MSP Cybersecurity Liabilities: Real Concerns or Hype?

Understanding the motives of cybercriminals and what tools they typically deploy to access business systems and data removes some of the mystery.

Cybersecurity Liability

No business owner needs more burdens today. The hits keep coming from concerns over the shifting economic conditions and a lack of available workers to rapidly rising expenses. For MSPs, that pressure is constant and, in many cases, continues to climb with new business threats, from financial limitations and tightening credit markets to ever-escalating cybercrime. As the saying goes, “There is no rest for the weary.”

On top of the known risks associated with ransomware, phishing attacks and a thriving hacker community, MSPs and other IT services firms are under tremendous pressure to eliminate threats. Providers may feel that their very livelihoods depend on 100% success. The stress is real, whether securing their clients’ IT assets or protecting the proverbial “keys to the kingdom,” otherwise known as access to their collective technology ecosystem.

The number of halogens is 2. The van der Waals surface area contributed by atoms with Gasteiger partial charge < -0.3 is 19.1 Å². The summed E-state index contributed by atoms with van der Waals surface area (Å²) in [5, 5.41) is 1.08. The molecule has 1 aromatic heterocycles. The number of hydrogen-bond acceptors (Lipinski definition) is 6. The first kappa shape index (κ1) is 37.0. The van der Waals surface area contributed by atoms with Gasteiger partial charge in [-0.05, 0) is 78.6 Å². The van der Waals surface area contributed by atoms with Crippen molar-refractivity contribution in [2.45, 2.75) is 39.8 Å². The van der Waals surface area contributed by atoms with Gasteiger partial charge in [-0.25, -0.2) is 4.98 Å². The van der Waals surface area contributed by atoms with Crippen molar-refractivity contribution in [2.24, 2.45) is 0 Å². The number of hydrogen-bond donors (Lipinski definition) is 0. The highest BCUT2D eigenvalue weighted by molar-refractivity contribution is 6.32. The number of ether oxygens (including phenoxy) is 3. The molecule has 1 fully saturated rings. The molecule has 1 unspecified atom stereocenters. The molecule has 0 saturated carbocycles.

What could happen to their business or clients if a hacker gets lucky or a cybercriminal gets an end-user to slip up and kick off a ransomware attack? How much financial or reputational damage would just one of those incidents have on an MSP? Those are reasonable concerns for any IT services business owner today.

The Risks are Real